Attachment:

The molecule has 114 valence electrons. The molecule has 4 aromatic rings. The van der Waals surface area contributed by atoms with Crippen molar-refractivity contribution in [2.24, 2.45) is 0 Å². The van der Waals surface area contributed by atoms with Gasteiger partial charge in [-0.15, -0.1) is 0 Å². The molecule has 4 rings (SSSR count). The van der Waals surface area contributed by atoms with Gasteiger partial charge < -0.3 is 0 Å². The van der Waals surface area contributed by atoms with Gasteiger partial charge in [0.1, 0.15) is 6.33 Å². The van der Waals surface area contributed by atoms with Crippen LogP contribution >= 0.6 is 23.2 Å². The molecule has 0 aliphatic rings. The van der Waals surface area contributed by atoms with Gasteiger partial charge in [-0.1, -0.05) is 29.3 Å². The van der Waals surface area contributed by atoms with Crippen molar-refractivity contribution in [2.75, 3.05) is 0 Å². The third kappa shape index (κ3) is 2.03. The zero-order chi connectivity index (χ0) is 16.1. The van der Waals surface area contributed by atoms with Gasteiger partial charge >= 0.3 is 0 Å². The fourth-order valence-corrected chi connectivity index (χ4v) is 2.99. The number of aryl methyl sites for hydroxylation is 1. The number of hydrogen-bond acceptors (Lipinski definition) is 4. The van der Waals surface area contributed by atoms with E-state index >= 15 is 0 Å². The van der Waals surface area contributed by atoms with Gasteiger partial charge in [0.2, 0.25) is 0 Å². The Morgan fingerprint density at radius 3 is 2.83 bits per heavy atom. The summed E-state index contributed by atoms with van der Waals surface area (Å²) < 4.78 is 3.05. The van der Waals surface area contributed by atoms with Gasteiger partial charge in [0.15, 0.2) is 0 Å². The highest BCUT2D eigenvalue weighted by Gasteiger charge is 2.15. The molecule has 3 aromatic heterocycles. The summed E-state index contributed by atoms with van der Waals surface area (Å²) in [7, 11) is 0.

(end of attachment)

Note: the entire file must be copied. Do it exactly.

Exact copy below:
The molecule has 114 valence electrons. The molecule has 4 aromatic rings. The van der Waals surface area contributed by atoms with Crippen molar-refractivity contribution in [2.24, 2.45) is 0 Å². The van der Waals surface area contributed by atoms with Gasteiger partial charge in [-0.15, -0.1) is 0 Å². The molecule has 4 rings (SSSR count). The van der Waals surface area contributed by atoms with Gasteiger partial charge < -0.3 is 0 Å². The van der Waals surface area contributed by atoms with Gasteiger partial charge in [0.1, 0.15) is 6.33 Å². The van der Waals surface area contributed by atoms with Crippen LogP contribution >= 0.6 is 23.2 Å². The molecule has 0 aliphatic rings. The van der Waals surface area contributed by atoms with Gasteiger partial charge in [-0.1, -0.05) is 29.3 Å². The van der Waals surface area contributed by atoms with Crippen molar-refractivity contribution in [2.75, 3.05) is 0 Å². The third kappa shape index (κ3) is 2.03. The zero-order chi connectivity index (χ0) is 16.1. The van der Waals surface area contributed by atoms with Gasteiger partial charge >= 0.3 is 0 Å². The fourth-order valence-corrected chi connectivity index (χ4v) is 2.99. The number of aryl methyl sites for hydroxylation is 1. The number of hydrogen-bond acceptors (Lipinski definition) is 4. The van der Waals surface area contributed by atoms with E-state index >= 15 is 0 Å². The van der Waals surface area contributed by atoms with Gasteiger partial charge in [0.2, 0.25) is 0 Å². The Morgan fingerprint density at radius 3 is 2.83 bits per heavy atom. The summed E-state index contributed by atoms with van der Waals surface area (Å²) < 4.78 is 3.05. The van der Waals surface area contributed by atoms with Gasteiger partial charge in [0.15, 0.2) is 0 Å². The highest BCUT2D eigenvalue weighted by Gasteiger charge is 2.15. The molecule has 3 aromatic heterocycles. The summed E-state index contributed by atoms with van der Waals surface area (Å²) in [7, 11) is 0.